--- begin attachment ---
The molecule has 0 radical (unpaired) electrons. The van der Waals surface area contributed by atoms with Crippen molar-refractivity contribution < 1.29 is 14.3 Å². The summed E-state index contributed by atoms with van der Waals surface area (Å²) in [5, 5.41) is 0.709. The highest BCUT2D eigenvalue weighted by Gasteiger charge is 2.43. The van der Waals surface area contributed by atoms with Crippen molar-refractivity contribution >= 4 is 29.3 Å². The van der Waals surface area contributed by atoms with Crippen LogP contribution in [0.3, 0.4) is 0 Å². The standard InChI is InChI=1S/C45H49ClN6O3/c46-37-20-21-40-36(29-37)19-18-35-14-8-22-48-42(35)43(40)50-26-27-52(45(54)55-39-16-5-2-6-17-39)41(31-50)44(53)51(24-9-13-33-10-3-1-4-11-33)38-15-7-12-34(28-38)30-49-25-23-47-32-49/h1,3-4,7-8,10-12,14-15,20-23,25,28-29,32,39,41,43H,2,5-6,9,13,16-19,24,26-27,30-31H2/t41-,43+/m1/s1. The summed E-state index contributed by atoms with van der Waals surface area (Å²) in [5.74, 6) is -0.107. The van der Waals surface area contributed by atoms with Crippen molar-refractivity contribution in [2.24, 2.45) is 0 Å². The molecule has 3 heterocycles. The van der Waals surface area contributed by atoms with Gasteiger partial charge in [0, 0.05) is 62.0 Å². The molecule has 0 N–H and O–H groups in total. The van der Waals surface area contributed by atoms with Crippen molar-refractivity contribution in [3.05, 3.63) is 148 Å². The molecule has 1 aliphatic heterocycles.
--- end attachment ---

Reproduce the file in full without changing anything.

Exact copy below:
The molecule has 0 radical (unpaired) electrons. The van der Waals surface area contributed by atoms with Crippen molar-refractivity contribution < 1.29 is 14.3 Å². The summed E-state index contributed by atoms with van der Waals surface area (Å²) in [5, 5.41) is 0.709. The highest BCUT2D eigenvalue weighted by Gasteiger charge is 2.43. The van der Waals surface area contributed by atoms with Crippen molar-refractivity contribution >= 4 is 29.3 Å². The van der Waals surface area contributed by atoms with Crippen LogP contribution in [0.3, 0.4) is 0 Å². The standard InChI is InChI=1S/C45H49ClN6O3/c46-37-20-21-40-36(29-37)19-18-35-14-8-22-48-42(35)43(40)50-26-27-52(45(54)55-39-16-5-2-6-17-39)41(31-50)44(53)51(24-9-13-33-10-3-1-4-11-33)38-15-7-12-34(28-38)30-49-25-23-47-32-49/h1,3-4,7-8,10-12,14-15,20-23,25,28-29,32,39,41,43H,2,5-6,9,13,16-19,24,26-27,30-31H2/t41-,43+/m1/s1. The summed E-state index contributed by atoms with van der Waals surface area (Å²) in [5.74, 6) is -0.107. The van der Waals surface area contributed by atoms with Crippen molar-refractivity contribution in [2.24, 2.45) is 0 Å². The molecule has 3 heterocycles. The van der Waals surface area contributed by atoms with Gasteiger partial charge in [0, 0.05) is 62.0 Å². The molecule has 0 N–H and O–H groups in total. The van der Waals surface area contributed by atoms with Crippen molar-refractivity contribution in [3.05, 3.63) is 148 Å². The molecule has 1 aliphatic heterocycles.